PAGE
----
If you offer both an HSA-qualifying high-deductible health plan (HDHP) and an onsite (or near site) health clinic – or would like to – here’s a bit of good news. Recent IRS guidance (Notice 2019-45) identifies a new limited set of preventive care services, items and prescription drugs for individuals with chronic conditions that HSA- qualifying HDHPs may provide on a low- or no-deductible basis without jeopardizing an individual’s eligibility to make or receive tax-free HSA contributions.
The benefit for an onsite clinic sponsor (and employees with access to a clinic) is that the onsite clinic can provide IRS specified services and medications used to treat certain chronic conditions such as diabetes and asthma, before the member has met their HDHP deductible. This provides you with some flexibility to cover more of the upfront costs, which may influence an employee's decision to utilize the clinic. And yes, this is what you want.
Still, employers who sponsor onsite health clinics are looking for more flexibility to offer first-dollar clinic access to HDHP members. The Health Savings Act (S 12) introduced by Senator Marco Rubio (R-FL) would, among many other things, permit pre-deductible use of onsite medical clinics for certain services without risking HSA eligibility. Currently, many employers charge a fair market value for certain services to ensure individual’s HSA-eligibility remains intact. This charge has the unintended consequence of disincentivizing employees from more easily obtaining the primary care that they may need.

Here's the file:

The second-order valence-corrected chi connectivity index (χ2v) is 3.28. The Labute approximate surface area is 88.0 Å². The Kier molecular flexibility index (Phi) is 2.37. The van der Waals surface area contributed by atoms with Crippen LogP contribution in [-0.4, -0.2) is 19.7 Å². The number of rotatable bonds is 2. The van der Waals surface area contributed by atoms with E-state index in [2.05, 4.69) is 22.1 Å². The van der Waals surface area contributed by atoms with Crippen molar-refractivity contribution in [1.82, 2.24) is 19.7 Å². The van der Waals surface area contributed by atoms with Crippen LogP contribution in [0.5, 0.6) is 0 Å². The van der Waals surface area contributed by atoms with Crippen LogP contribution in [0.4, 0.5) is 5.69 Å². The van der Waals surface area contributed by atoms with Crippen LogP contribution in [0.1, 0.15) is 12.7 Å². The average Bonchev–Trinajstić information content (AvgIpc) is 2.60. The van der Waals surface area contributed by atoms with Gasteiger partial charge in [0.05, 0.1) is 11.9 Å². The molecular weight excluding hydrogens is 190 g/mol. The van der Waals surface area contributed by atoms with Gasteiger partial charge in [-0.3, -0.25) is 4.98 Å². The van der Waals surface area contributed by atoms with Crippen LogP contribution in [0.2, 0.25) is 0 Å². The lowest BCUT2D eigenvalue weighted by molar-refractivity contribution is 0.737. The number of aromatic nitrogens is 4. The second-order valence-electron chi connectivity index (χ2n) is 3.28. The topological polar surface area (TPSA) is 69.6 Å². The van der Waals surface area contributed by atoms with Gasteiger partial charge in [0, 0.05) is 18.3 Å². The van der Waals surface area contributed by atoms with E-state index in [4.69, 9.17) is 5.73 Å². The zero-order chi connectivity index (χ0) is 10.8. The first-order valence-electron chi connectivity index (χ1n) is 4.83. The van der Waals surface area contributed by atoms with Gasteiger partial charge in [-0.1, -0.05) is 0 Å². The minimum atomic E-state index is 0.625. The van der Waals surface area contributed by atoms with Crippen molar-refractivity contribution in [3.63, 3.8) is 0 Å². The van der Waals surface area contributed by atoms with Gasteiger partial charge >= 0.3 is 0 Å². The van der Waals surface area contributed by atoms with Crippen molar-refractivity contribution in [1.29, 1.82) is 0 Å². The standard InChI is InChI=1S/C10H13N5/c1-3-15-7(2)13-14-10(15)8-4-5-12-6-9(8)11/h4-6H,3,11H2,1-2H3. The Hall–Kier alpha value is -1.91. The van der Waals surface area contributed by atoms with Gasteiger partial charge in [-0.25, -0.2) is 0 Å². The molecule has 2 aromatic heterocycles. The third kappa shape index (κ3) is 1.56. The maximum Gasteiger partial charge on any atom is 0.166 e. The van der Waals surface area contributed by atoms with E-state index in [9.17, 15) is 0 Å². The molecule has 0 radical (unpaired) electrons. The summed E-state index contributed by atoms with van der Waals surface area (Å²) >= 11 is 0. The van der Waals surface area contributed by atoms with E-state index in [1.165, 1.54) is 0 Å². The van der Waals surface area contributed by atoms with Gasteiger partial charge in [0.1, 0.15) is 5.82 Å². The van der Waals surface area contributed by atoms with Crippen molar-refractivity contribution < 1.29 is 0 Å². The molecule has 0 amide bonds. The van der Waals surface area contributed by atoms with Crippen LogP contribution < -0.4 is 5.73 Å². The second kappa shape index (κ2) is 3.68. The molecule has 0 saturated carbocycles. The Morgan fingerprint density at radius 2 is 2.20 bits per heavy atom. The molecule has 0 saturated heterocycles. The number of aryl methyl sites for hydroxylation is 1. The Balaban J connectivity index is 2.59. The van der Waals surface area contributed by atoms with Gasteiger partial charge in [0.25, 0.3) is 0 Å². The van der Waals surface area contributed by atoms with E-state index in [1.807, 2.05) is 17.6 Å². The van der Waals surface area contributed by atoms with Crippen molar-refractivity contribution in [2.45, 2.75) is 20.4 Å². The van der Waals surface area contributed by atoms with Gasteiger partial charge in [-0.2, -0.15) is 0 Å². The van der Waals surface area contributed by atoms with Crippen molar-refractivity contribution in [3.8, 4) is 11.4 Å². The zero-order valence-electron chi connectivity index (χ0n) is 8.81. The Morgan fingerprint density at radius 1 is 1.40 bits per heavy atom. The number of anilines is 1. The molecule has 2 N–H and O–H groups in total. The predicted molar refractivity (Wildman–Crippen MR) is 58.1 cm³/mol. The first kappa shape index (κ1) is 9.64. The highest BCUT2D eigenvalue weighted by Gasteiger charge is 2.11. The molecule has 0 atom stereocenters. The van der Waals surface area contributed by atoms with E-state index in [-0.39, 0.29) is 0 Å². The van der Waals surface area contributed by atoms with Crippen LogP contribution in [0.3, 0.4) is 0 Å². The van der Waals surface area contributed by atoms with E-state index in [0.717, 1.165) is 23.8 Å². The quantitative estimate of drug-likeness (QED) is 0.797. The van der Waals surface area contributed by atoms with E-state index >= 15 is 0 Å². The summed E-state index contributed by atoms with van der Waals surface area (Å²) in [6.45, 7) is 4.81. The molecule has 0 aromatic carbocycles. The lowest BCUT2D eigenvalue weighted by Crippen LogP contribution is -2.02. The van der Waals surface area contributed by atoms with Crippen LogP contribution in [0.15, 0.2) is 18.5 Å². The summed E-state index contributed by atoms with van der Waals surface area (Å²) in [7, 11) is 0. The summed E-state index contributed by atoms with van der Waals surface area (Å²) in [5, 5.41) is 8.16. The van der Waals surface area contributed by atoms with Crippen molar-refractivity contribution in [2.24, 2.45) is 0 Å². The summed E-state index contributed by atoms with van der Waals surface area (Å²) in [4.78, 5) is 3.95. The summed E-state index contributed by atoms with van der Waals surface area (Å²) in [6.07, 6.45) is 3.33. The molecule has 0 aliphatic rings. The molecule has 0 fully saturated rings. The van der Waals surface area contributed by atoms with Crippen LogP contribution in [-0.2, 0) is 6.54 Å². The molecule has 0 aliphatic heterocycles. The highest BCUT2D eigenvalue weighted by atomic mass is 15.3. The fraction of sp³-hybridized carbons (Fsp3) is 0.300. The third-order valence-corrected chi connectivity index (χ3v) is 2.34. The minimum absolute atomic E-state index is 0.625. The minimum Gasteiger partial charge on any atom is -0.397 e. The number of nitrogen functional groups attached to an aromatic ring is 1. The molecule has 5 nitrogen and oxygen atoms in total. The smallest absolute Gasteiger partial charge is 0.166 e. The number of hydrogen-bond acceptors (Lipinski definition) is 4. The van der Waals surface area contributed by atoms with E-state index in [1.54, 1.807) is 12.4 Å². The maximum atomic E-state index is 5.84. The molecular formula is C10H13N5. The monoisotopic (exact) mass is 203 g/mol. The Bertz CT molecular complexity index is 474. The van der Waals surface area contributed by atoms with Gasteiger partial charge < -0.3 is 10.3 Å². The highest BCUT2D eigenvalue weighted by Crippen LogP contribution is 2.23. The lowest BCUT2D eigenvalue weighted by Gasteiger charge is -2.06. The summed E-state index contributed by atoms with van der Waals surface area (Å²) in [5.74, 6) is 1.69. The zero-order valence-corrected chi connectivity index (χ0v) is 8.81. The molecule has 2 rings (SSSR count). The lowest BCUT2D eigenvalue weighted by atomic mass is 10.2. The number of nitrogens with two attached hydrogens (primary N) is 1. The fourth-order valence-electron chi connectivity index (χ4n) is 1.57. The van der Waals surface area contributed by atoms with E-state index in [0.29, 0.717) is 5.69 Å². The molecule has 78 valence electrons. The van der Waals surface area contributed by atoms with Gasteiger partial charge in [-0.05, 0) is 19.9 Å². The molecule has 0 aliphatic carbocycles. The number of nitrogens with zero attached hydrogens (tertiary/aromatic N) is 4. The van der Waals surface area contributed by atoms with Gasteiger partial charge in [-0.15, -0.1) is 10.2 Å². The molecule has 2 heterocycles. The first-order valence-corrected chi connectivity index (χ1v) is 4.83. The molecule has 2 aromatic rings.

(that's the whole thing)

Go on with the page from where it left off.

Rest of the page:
According to our most recent 2018 Worksite Clinic Survey, worksite clinics are a growing trend. One-third of all organizations surveyed with 5,000 or more employees, provide a general medical clinic at or near the worksite. That’s up from 24% in 2012. Half of survey respondents that offer an HSA-qualifying HDHP believe that charging members with HSAs fair-market value for clinic services before their HDHP deductible is met has reduced clinic utilization.
So if you offer an, onsite (or near-site) clinic to your employees and charge for non-preventative services, it’s time to revisit your clinic fee structure to see if certain changes can be made in light of recent IRS guidance to remove barriers to chronic care.